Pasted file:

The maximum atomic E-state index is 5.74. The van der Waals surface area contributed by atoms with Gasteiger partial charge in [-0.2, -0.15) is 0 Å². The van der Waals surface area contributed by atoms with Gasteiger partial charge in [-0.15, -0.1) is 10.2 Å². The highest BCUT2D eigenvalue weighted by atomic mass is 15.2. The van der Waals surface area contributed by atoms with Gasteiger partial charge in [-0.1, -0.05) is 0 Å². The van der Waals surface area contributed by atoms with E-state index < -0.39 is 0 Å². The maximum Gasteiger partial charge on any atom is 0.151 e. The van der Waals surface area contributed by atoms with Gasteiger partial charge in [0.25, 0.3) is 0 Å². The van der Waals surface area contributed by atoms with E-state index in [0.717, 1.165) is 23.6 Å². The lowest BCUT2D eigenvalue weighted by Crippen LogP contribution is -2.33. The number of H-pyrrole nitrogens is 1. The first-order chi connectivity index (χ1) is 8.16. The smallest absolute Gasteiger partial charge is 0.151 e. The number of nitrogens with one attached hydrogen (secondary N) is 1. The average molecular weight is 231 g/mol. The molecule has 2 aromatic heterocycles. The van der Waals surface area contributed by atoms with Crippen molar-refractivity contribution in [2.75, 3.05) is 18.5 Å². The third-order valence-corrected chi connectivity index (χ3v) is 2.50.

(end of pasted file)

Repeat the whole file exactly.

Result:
The maximum atomic E-state index is 5.74. The van der Waals surface area contributed by atoms with Gasteiger partial charge in [-0.2, -0.15) is 0 Å². The van der Waals surface area contributed by atoms with Gasteiger partial charge in [-0.15, -0.1) is 10.2 Å². The highest BCUT2D eigenvalue weighted by atomic mass is 15.2. The van der Waals surface area contributed by atoms with Gasteiger partial charge in [-0.1, -0.05) is 0 Å². The van der Waals surface area contributed by atoms with E-state index < -0.39 is 0 Å². The maximum Gasteiger partial charge on any atom is 0.151 e. The van der Waals surface area contributed by atoms with Gasteiger partial charge in [0.25, 0.3) is 0 Å². The van der Waals surface area contributed by atoms with E-state index in [0.717, 1.165) is 23.6 Å². The lowest BCUT2D eigenvalue weighted by Crippen LogP contribution is -2.33. The number of H-pyrrole nitrogens is 1. The first-order chi connectivity index (χ1) is 8.16. The smallest absolute Gasteiger partial charge is 0.151 e. The number of nitrogens with one attached hydrogen (secondary N) is 1. The average molecular weight is 231 g/mol. The molecule has 2 aromatic heterocycles. The van der Waals surface area contributed by atoms with Crippen molar-refractivity contribution in [2.75, 3.05) is 18.5 Å². The third-order valence-corrected chi connectivity index (χ3v) is 2.50.